OLED displays are made up of tiny organic LEDs (light-emitting diodes), so each subpixel emits its own light - the display is black when they're off. Different amounts of light emitted from the different colour subpixels gives a pixel with an overall colour. So if only 9 pixels are lit, only those 9 pixels are consuming power. This also means that brighter and whiter images use more power.
This is in contrast to a LCD, where there's a backlight that makes the entire display white when all the subpixels are off. Liquid crystal subpixels block the light to varying degrees in order to produce the image; each subpixel has a red, green or blue filter to produce colour. Therefore the image is subtractive from a white background. The power consumption doesn't really vary depending on the image being displayed, because the backlight is always on over the whole screen.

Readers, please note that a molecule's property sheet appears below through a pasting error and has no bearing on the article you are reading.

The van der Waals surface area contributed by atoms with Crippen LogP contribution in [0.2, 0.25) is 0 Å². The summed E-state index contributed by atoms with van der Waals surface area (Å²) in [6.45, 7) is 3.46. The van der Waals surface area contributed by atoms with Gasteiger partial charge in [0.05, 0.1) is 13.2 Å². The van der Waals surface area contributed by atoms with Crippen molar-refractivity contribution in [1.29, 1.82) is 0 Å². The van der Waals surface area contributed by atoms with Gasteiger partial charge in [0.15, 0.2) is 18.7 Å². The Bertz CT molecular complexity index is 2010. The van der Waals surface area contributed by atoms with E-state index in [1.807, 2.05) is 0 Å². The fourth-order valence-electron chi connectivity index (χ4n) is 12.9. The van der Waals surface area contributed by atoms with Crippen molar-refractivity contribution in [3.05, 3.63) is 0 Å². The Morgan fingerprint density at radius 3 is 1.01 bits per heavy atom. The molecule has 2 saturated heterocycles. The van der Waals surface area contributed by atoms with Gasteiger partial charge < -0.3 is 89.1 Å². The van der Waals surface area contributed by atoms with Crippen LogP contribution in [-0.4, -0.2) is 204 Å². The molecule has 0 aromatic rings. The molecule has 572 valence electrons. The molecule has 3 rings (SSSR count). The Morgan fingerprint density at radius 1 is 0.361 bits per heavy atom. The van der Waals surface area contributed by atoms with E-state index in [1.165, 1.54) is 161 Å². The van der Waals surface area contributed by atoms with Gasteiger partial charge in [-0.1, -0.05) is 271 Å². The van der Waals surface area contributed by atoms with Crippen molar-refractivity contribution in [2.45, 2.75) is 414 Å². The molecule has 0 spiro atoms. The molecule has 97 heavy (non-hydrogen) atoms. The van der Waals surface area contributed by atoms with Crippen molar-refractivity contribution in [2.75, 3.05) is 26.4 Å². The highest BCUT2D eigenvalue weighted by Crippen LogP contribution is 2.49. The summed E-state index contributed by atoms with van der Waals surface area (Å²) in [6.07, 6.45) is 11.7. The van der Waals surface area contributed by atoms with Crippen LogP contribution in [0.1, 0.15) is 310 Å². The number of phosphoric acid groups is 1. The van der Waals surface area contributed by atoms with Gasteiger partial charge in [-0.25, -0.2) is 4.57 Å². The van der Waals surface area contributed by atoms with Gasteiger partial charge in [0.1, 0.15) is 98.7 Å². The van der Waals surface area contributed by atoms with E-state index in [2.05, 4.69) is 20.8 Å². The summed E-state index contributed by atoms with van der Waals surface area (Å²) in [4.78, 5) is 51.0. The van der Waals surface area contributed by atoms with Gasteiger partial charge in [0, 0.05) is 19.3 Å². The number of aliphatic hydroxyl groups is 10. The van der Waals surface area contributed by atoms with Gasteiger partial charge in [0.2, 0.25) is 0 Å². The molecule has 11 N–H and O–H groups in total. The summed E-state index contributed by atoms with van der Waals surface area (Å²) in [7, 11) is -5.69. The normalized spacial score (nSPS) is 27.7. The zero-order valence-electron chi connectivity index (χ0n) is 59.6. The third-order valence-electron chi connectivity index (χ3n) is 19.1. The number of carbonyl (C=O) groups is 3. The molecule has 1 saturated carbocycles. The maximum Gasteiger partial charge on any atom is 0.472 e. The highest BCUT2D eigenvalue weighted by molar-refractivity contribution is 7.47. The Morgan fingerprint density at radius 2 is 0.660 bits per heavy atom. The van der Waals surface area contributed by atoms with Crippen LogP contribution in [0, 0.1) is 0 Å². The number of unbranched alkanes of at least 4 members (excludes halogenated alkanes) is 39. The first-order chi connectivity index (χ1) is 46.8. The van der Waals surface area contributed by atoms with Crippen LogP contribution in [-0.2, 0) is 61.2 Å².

However, I don't know if the CPU would be able to sleep with the display "on", even if the display itself isn't consuming much power.